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If the memory of something makes me squirm, I chuck it out and never think about it again. But now that R and I have started to see a therapist, I’m hoping our relationship isn’t destined for the scrapheap too

There are few things more pleasing to me than bins – not aesthetically, but for their practicality and purpose. I have a bin in every room of my house and after I have carried all of the rubbish on to the street, I feel lighter. To me, a wheelie bin is a wonderful thing.

I think one of my placentas ended up in a wheelie bin, along with all of the ruined towels that a homebirth required – stains so indelible that not even a boil wash, doused with fabric-bleach, would suffice.

And then there were the sex toys that once seemed funny, or fun, that sat at the bottom of my chest of drawers for a decade gathering fluff. Before I binned them, I became terrified about dying prematurely – not for the obvious reasons, but because I envisaged my mother searching for spare bed-linen after my death, only to find my collection of stiff rubber gadgets lying sad and dormant under sheets, so old that the batteries had leaked all over the function buttons. Nothing is more depressing than a broken vibrator.

I wouldn’t even be alive to defend myself, to say, “Mum, these were once attractive – really. I know I should have binned them as soon as they started to lose their colour!”

So the sex toys ended up in the wheelie bin, with me cowering behind the curtains on bin day, hoping the dustmen would not detect any strange vibrations as they tipped my rubbish into the truck.

If something looks bad, smells funny, or the memory of it makes me squirm, then I usually want to throw it away. I never think about it again. However un-ecologically minded this might make me appear, stuff that is out of sight is conveniently out of mind.

I would feel panicked if wheelie bins were banned and I was forced to separate every last bit of rubbish. I know my desire to chuck away things I find hard to deal with paints me as someone who doesn’t cope well with uncomfortable emotions.

In my relationship with R, we both, thankfully, understand that pain exists, but it is still hard to know what to do with it. Sometimes my negative feelings ignite so wildly that I think I’d rather kill R than be in a relationship with him again. I want to chuck everything away and start again, without R – or with someone else.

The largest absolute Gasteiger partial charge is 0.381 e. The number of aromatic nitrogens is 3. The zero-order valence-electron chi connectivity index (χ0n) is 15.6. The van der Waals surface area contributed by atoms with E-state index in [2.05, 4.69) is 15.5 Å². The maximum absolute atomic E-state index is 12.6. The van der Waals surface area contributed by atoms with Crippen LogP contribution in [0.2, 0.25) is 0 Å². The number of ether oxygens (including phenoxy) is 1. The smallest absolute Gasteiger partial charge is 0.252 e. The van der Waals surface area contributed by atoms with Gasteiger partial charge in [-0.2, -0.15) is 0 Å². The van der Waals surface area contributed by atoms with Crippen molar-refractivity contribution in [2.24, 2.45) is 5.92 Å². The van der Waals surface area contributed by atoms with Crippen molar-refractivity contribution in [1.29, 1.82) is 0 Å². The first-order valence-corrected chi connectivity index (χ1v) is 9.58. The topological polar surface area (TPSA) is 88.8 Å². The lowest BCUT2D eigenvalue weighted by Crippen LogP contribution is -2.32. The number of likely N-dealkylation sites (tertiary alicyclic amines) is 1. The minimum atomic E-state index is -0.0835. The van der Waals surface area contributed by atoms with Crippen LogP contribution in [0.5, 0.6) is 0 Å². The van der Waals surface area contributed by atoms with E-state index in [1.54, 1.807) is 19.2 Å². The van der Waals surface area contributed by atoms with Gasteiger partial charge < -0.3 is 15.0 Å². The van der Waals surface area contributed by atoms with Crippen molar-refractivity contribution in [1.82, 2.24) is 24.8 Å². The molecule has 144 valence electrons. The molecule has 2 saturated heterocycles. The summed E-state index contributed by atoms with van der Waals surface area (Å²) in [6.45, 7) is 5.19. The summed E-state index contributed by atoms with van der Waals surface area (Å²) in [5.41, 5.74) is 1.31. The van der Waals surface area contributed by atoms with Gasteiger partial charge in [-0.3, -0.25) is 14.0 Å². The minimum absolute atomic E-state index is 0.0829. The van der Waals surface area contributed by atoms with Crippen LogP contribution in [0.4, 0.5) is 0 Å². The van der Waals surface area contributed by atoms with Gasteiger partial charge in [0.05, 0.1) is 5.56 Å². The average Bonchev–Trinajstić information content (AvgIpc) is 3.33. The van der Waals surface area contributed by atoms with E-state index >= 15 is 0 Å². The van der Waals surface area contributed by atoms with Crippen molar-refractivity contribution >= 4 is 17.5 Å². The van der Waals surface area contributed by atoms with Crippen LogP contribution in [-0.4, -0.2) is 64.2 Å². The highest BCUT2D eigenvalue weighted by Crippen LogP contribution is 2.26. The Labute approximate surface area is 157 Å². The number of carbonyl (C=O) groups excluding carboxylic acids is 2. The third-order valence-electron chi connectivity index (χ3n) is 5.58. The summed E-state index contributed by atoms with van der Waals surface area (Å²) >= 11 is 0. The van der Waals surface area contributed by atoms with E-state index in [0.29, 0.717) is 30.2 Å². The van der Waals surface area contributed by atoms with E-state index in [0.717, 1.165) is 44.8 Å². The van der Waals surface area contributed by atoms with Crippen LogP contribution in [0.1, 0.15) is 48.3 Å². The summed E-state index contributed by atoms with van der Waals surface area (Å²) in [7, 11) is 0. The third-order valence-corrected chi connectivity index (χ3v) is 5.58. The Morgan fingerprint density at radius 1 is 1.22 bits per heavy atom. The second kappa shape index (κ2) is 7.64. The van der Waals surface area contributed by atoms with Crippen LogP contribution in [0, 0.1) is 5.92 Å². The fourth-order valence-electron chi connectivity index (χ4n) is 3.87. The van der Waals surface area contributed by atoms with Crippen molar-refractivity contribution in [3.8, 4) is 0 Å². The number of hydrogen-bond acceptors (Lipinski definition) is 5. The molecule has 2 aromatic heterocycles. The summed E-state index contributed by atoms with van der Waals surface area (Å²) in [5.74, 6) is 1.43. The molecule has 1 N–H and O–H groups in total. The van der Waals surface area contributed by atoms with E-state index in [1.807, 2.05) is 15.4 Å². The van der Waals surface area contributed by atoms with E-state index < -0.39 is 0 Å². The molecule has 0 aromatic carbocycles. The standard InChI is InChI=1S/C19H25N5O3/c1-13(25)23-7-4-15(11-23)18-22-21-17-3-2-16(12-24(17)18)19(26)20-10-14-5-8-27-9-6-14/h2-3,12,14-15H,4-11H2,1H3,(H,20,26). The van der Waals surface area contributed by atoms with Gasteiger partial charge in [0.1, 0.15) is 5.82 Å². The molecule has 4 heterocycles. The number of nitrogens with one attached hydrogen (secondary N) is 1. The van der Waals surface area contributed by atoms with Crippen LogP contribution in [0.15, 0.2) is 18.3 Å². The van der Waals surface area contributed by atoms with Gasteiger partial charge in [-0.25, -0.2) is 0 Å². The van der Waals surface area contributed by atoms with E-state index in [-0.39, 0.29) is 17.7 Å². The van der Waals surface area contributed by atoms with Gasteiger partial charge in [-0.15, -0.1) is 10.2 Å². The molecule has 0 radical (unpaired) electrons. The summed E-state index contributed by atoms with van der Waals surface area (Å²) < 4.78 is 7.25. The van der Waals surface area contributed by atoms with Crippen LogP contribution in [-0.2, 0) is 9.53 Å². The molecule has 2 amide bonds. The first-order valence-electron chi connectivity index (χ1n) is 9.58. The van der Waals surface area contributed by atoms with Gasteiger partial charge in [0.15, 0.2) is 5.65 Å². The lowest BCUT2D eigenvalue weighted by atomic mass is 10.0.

Instead of reaching for the poison, however, we have started to see a therapist. Recently, when R said he wanted to be with me, I replied that I wanted to be with him too. But I also wanted to see if, before we made a decision, a therapist could help us. Not just by looking at the addiction and alcohol, or the trust issues, but also the more tedious relationship problems that most couples face.

Even after our first session, it is clear that the therapist will not carry away all of our crap. Instead, she throws it back at us, which might sound messy and unkind but is actually very helpful. She asks us to see why some things that were once good have now been turned, in our eyes, into something rotten.

If she were a bin man, she’d be sifting through our rubbish bags, saying things like, “Oi, lazy! Why are you throwing out all of your rubbish together? Sort it out.” She is asking us to break down our relationship into the components that existed before we were a couple, before time made some things muddled, sullied or unfit for purpose.

It feels amazing to be able to talk to each other in front of another adult. When we are asked a question by the therapist, R and I take it in turns to reply without interruption, which in itself is a novelty. Crosstalk had become the unhealthy way in which we communicated and it often distracted us from listening.

Some of the stuff is painful; most of it is uncomfortable. Last week, R said that he thinks I would take him back in whatever state he is in. I’m certain this is not true, but I can see that I can be flighty with my decisions, quick to change my mind.

After one session a certain, slow re-assembly of our relationship has begun, making it clear that a future together is not, as it so recently seemed, destined for the scrapheap. © 2014 Guardian News and Media Limited or its affiliated companies. All rights reserved. | Use of this content is subject to our Terms & Conditions | More Feeds

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